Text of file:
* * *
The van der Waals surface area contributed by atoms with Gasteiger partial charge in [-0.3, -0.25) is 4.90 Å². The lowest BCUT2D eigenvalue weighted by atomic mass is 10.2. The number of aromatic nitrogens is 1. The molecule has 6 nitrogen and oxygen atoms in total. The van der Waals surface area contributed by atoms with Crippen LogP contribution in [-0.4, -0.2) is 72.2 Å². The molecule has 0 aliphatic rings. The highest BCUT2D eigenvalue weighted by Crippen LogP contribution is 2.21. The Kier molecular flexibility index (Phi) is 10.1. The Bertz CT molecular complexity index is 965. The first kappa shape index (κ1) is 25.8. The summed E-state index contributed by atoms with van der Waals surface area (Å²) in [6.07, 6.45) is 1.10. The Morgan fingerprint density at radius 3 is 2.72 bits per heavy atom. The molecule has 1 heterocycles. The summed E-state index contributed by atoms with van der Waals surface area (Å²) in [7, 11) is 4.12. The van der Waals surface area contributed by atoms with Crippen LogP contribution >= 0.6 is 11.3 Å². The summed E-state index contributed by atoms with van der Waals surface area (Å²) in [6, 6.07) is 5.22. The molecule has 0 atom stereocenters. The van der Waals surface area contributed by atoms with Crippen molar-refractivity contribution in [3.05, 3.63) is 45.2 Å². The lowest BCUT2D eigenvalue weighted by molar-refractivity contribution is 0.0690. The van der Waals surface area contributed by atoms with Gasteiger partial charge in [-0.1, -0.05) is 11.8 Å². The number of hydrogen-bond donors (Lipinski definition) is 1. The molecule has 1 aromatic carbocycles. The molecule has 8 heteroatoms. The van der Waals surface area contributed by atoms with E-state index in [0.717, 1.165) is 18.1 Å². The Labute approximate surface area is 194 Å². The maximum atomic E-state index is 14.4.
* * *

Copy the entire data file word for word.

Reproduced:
The van der Waals surface area contributed by atoms with Gasteiger partial charge in [-0.3, -0.25) is 4.90 Å². The lowest BCUT2D eigenvalue weighted by atomic mass is 10.2. The number of aromatic nitrogens is 1. The molecule has 6 nitrogen and oxygen atoms in total. The van der Waals surface area contributed by atoms with Crippen LogP contribution in [-0.4, -0.2) is 72.2 Å². The molecule has 0 aliphatic rings. The highest BCUT2D eigenvalue weighted by Crippen LogP contribution is 2.21. The Kier molecular flexibility index (Phi) is 10.1. The Bertz CT molecular complexity index is 965. The first kappa shape index (κ1) is 25.8. The summed E-state index contributed by atoms with van der Waals surface area (Å²) in [6.07, 6.45) is 1.10. The Morgan fingerprint density at radius 3 is 2.72 bits per heavy atom. The molecule has 1 heterocycles. The summed E-state index contributed by atoms with van der Waals surface area (Å²) in [7, 11) is 4.12. The van der Waals surface area contributed by atoms with Crippen LogP contribution >= 0.6 is 11.3 Å². The summed E-state index contributed by atoms with van der Waals surface area (Å²) in [6, 6.07) is 5.22. The molecule has 0 atom stereocenters. The van der Waals surface area contributed by atoms with Crippen molar-refractivity contribution in [3.05, 3.63) is 45.2 Å². The lowest BCUT2D eigenvalue weighted by molar-refractivity contribution is 0.0690. The van der Waals surface area contributed by atoms with Gasteiger partial charge in [-0.1, -0.05) is 11.8 Å². The number of hydrogen-bond donors (Lipinski definition) is 1. The molecule has 1 aromatic carbocycles. The molecule has 8 heteroatoms. The van der Waals surface area contributed by atoms with E-state index in [0.717, 1.165) is 18.1 Å². The Labute approximate surface area is 194 Å². The maximum atomic E-state index is 14.4.